In the WHL, the Medicine Hat Tigers used to announce an attendance of 4,006 — game after game, season after season. That was when they played in The Arena. Now they are into their second season in the Canalta Centre, which, according to last season’s WHL Guide, has a capacity of 6,016 for hockey.
Through seven home games, the Tigers have an average announced attendance of 3,904. In their last three home games they have drawn announced attendances of fewer than 4,006 fans.
The Moose Jaw Warriors, playing their sixth season in the 4,414-seat Mosaic Place, are averaging an announced attendance of 3,276 fans through five home games. The Warriors’ previous home, the Civic Centre (aka the Crushed Can), had a capacity of 3,146 fans.
The Kootenay Ice, meanwhile, has averaged announced crowds of 1,763 through five home games. That is well off even last season when the final figure was 1,957. 
In Swift Current, where the Broncos’ hockey operation lost about $90,000 in 2015-16, the announced average attendance is 1,942, down 28 per game from last season. (The Broncos showed a $140,000 profit for 2015-16, thanks primarily to extraordinary income from the 2016 Womens’ World Curling Championship that was played in Swift Current and the 2016 Memorial Cup that was held in Red Deer.)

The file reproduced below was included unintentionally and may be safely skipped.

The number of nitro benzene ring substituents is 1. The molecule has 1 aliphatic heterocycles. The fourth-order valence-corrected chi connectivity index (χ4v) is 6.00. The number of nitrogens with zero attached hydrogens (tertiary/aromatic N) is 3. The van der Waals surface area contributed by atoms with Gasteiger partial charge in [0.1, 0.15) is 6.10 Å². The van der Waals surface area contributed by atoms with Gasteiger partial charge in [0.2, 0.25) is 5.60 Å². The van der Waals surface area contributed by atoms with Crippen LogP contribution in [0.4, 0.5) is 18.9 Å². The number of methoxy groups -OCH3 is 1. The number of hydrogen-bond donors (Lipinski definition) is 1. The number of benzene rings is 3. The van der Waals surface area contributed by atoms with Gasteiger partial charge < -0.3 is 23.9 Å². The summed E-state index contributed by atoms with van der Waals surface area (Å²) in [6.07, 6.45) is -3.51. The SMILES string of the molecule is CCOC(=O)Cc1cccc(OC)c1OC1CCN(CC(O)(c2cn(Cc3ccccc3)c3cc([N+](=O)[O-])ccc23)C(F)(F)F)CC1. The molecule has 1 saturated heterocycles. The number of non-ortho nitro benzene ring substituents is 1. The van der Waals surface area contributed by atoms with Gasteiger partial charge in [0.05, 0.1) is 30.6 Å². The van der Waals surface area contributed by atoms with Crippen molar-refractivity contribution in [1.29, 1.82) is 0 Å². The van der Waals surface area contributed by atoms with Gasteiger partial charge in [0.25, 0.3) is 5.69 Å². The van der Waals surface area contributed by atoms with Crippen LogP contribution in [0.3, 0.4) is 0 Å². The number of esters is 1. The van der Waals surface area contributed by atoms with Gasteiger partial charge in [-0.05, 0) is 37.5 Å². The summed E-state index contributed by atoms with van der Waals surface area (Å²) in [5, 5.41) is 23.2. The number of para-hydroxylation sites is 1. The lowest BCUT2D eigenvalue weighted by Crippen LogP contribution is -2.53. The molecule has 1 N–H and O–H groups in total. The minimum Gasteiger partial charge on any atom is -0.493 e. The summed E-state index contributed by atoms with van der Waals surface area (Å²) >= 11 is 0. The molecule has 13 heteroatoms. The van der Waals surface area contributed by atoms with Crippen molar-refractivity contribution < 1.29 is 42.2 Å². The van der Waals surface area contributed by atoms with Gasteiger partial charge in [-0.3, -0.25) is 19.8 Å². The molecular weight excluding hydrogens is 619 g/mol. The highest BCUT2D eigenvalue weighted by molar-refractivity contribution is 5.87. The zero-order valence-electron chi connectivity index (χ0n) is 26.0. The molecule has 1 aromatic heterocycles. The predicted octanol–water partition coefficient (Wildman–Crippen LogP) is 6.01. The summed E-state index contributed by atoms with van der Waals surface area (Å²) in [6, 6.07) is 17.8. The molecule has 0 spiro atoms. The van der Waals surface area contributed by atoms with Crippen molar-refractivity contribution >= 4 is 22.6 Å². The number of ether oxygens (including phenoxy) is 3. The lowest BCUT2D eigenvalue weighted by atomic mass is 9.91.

The Prince Albert Raiders have played five home games this season and their average announced attendance is 2,189, down from last season’s final number of 2,369.
And what of the Kelowna Rockets, the team for which Regan Bartel does the play-calling? Last season, they had an average announced attendance of 5,242. That number now, through four home games, is at 4,784.
Again, it’s awfully early and with a small sample size it doesn’t take much to move the numbers up or down. Still, the empty seats have to be causing some concern. If nothing else, it shows just how hard junior hockey teams have to work to get people, who don’t have near the disposable income that they used to have, into the seats.
It’s interesting to note that the CFL reacted to slow Grey Cup ticket sales on Tuesday by reducing prices for the game that is to be played at BMO Field in Toronto on Nov. 27. Originally, tickets were going for $169 to $199. Now, according to The Canadian Press, “Tickets will start at $89 with thousands available for under $150.”